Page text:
Monday, December 6, 2010

$2 Lunch Challenge: Day One

Ms. Q from Fed Up With School Lunch and Liz Snyder started a challenge: to make a healthy, nutritious lunch for less than $2. The challenge was for this entire week, so I told my kids they weren't having hot lunch at school.

My son is a very picky eater, so you will see that his lunch is a little less well rounded than my daughter's, but it is food that is healthy and that he will eat.

I purchased all of the food you see at Whole Foods or got it from my Urban Acres share. It is all organic. The Urban Acres produce costs $50 for 30 pounds. I got a digital scale, weighed each item of food and multiplied it by the per ounce cost of the share to come up with the total.

The crackers (Wheat Thins) were purchased at CVS Sunday night (I was there getting the digital scale) when I realized that I didn't have bread and my son won't eat a tortilla. I could have gotten a better cracker at a better price at Whole Foods, but I was in a hurry.

My son's lunch, total $1.97:

  • Crackers $0.51
  • Peanut Butter (from the bulk food aisle at Whole Foods) $0.12
  • Half of an organic granny smith apple $.30
  • Half of an organic banana $0.27
  • Sliced organic baby carrots $0.09
  • Organic Popcorn (2 cups) $0.25
  • The dark chocolate and strawberry yogurt covered pretzels from the bulk bin at Whole Foods $0.43

My daughter's lunch, total $1.91:

  • Raw veggies (carrots, radishes, broccoli and grape tomatoes) $0.30
  • Turkey and cheese rollups (tomato tortilla) $0.68
  • Organic golden delicious apple $0.63
  • Organic popcorn $0.25
  • Ranch dressing $0.05

If I was able to send them to school with something hot, that would stay hot, that would expand the possibilities immensely. At this point, I don't think this will be that difficult.

Had they eaten lunch at school, they would have been eating this, which actually isn't that bad, but it would have cost $4.25:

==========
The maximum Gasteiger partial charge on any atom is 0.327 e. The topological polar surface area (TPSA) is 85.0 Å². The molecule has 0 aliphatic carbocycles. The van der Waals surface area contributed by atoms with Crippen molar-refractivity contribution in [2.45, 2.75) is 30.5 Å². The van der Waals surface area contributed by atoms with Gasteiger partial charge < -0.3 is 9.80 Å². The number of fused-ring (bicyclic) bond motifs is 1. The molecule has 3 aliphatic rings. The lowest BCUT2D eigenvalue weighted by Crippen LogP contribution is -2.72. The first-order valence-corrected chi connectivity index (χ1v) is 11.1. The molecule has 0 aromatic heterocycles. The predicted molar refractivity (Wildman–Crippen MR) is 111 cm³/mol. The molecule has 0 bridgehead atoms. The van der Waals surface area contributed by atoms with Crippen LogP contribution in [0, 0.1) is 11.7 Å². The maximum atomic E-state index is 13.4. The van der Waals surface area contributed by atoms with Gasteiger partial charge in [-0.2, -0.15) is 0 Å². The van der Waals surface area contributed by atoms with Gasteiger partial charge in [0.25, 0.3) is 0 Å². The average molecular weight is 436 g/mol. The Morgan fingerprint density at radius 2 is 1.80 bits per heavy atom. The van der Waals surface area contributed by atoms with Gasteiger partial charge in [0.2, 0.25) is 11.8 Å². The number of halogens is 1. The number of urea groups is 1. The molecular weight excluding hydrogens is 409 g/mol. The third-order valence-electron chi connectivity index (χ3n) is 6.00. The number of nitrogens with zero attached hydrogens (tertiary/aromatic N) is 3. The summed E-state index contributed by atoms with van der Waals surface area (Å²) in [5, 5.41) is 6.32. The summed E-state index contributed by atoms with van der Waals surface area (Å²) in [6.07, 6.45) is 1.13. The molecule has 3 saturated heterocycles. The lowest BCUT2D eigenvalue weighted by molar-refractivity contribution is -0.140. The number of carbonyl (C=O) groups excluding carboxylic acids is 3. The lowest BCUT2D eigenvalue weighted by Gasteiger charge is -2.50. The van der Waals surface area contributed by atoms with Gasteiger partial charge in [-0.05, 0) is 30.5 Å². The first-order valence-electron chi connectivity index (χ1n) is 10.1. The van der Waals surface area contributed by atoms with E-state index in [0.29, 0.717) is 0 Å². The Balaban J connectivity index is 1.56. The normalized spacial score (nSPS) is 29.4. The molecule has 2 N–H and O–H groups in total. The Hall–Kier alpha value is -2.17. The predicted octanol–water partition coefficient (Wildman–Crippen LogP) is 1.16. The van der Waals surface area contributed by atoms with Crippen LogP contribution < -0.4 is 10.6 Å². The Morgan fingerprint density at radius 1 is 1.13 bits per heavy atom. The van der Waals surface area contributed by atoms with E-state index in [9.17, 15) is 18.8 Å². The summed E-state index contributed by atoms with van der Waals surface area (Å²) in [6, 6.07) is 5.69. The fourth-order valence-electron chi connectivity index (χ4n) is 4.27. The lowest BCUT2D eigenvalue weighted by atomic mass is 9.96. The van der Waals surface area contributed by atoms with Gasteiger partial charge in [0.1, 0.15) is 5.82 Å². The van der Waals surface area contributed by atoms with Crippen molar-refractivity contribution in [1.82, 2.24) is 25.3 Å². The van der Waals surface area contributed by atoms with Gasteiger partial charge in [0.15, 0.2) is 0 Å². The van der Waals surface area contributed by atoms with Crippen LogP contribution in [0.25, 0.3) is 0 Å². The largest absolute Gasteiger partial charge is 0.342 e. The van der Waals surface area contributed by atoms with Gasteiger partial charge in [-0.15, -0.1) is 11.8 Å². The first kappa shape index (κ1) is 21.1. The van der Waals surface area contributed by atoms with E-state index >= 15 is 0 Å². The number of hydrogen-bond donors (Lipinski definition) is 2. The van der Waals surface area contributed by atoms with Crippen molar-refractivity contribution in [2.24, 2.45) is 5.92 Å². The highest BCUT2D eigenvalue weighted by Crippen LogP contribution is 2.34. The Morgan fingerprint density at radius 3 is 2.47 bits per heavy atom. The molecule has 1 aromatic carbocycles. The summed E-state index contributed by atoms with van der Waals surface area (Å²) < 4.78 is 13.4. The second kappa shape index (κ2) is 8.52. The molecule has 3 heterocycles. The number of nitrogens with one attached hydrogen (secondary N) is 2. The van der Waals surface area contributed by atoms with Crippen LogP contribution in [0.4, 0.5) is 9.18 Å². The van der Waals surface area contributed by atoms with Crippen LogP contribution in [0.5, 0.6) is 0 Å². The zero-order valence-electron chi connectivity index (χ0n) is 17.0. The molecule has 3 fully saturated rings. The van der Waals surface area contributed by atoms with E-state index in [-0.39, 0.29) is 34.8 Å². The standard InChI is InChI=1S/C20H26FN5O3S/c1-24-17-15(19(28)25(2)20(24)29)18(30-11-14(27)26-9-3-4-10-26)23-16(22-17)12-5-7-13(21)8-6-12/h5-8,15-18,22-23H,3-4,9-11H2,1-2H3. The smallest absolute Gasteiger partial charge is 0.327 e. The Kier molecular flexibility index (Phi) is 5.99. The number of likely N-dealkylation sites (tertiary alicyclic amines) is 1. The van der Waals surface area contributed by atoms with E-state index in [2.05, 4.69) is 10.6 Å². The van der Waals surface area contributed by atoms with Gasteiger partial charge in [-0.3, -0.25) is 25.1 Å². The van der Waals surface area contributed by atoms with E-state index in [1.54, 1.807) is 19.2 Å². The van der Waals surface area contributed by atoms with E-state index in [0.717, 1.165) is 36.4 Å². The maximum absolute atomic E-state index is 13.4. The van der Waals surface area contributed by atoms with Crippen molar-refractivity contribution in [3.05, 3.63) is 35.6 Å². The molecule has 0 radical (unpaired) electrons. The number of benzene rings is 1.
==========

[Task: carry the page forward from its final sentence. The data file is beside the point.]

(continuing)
Grilled Chicken Sandwich, 300 calories
Baked Beans, 176 calories
Carrot & Celery Sticks w/ Ranch, 189 calories
Fresh Sliced Apples, 36 calories
Dessert, 124 calories
TOTAL, 824 calories

Our school's food provider just recently started posting nutrition information with the menu items. In addition to posting what I pack for them, I'll post what they would have eaten at school. As far as their school goes, they are trying to make foods healthier, which is a very, very good thing.


  1. Wow that's a high calorie count for the school lunch! I'm a lunch from home mom, always. My youngest goes to a charter school so there is no cafeteria. My high school boy realized a while ago that the food he brings from home tastes better and he doesn't have to wait in a long line so he has more time to eat. I still need to find a good thermos for him, but in the meantime he's happy eating left over cold spaghetti.

  2. I recommend looking for the stackable multi-tiered thermal lunchboxes from H-mart or similar Asian food stores in the US. The one I'm dreaming of getting to my fiancé (husband in three months from now!) is a little expensive, but it's a thermal cylindrical container with 2-3 internal containers, which keeps food such as soups that R. loves warm until lunchtime, if a microwave isn't available (however it is, so it's an unnecessary purchase and not budgeted any time soon...)

    Look up's bento supplies for ideas and then look up similar products near you (ordering from overseas with the cheapest option takes 6-8 weeks, plus some delays around Christmas holidays, but the prices are cheaper than similar things in the US.

    Here's an example of what might work: A thermal box set with a thermal cup and two plastic containers, all in a thermal bag with a fork. The picture motif is the little black cat friend of Kiki in Hayao Miyazaki's nauseatingly cute film, "Kiki's Delivery Service".

    I do have access to a microwave at work, but I tend to package lunches that won't require reheating, or then I have a sachet of instant soup with the "okazu" - whatever you eat with your carbs - since I have an unlimited access to hot water at work.

    Maybe your children can get hot water at school, so something like instant noodles or soups, or even couscous they let swell at lunch (add hot water, wait 5-ish minutes) could work.

    Or just get a basic, simple thermos bottle that can be used to heat up or prepare an element of the meal at lunch in school.

    I hope you'll come up with something.

    Start by hunting down thermal cups at Target or a similar chain's store. If it keeps the food warm for 4-6 hours, you're usually good. :)

  3. Oh, I found a link to a blog post by a lady who actually uses the same stackable set I've been drooling over:

  4. Awesome! Thanks for participating!!